U.S. Department of State to Embassy Santiago, «[Deleted] Reports on Death of Charles Horman,» May 14, 1987
In response to the embassy’s previous cable (Document 2), Michael Armacost, the under secretary of state for political affairs, questions the credibility of the informant who provided the account of Horman’s death.  Even if the new information proves to be accurate, Armacost sees no new prosecutorial advantage in the new information.  Nevertheless, the State Deparment maintains a «fundamental interest» in investigating the deaths of American citizens abroad and «would consider it a very serious matter if senior [Chilean government] officials had been aware of the circumstances of Horman’s death and attempted to conceal this information from the [U.S. government] and Horman’s family.»  Armacost directs that the informant be interviewed by State Department officials stationed in Uruguay to determine his credibility.

 

 

 

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U.S. Embassy Santiago, «[Deleted] Reports on GOC [Government of Chile] Involvement in Death of Charles Horman, Asks Embassy for Asylum and Aid,» April 28, 1987
Nearly fourteen years after the coup, an informant seeking political asylum at the U.S. Embassy in Chile offers an account of Horman’s death.  Horman was picked up in a routine sweep, the informant suggests, and was found in possession of «extremist» materials.  He was then taken the National Stadium where he was interrogated and later executed on the orders of Pedro Espinoza.  Embassy officials note that his story «corresponds with what we know about the case and the [Chilean government] attempt to cover up their involvement,» suggesting that the informant is probably telling the truth.

 

 

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This letter, one of a number sent by FBI attache Robert Scherrer to Chilean General Ernesto Baeza, provides intelligence obtained through the interrogation of a captured Chilean leftist, , . The document records U.S. collaboration with Chile’s security forces, including the promise of surveillance of subjects inside the United States. Fuentes was detained through Operation Condor–a network of Chilean, Argentinian and Paraguayan secret police agencies which coordinated tracking, capturing and killing opponents. According to the Report of the Chilean National Commission on Truth and Reconciliation, he was tortured in Paraguay, turned over to the Chilean secret police, and disappeared.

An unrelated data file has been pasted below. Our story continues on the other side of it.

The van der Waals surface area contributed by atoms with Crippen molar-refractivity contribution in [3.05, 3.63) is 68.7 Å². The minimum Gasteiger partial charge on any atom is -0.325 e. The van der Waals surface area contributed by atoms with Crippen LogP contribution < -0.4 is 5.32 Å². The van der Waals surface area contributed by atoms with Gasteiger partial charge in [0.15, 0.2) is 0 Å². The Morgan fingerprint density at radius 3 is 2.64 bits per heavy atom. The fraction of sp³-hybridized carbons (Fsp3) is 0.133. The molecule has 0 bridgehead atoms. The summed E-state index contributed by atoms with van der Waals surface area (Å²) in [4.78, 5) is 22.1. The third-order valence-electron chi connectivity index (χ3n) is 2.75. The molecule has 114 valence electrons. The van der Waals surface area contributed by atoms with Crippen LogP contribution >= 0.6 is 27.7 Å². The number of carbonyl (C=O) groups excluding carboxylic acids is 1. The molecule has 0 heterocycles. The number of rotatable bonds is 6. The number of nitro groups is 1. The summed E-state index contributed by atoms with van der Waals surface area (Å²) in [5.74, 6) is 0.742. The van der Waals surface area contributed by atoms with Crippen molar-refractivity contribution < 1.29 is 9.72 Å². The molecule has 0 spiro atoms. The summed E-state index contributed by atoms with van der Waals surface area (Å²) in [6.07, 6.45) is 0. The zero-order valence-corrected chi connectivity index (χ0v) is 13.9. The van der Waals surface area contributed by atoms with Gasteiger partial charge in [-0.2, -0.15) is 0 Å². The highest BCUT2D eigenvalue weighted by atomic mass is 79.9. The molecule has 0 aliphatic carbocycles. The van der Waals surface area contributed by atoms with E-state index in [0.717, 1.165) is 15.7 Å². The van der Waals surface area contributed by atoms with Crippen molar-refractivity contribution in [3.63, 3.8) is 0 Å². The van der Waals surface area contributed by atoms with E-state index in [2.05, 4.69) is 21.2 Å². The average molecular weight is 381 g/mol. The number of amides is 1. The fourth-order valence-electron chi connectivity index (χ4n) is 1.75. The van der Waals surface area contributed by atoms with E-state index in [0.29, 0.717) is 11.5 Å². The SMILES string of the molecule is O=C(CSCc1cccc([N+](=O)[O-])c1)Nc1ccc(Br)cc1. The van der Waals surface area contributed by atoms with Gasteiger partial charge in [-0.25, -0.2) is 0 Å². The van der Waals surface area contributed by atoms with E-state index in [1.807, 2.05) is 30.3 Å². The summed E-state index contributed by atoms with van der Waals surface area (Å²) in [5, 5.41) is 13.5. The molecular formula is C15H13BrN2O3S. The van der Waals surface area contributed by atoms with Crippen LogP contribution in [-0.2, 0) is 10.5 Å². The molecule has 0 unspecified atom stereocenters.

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 Federal Bureau of Investigation, «Frank Teruggi,» December 14, 1972
Among the hundreds of newly-released records is an FBI report from late-1972 on Teruggi’s attendance of a conference of the Committee of Returned [Peace Corp] Volunteers in 1971, and his membership in the «Chicago Area Group on the Liberation of the Americas.»  This document makes it clear that Teruggi was, at a minimum, under surveillance while in the United States and raises the question as to whether or not this information was shared with the Chilean military.

 

 

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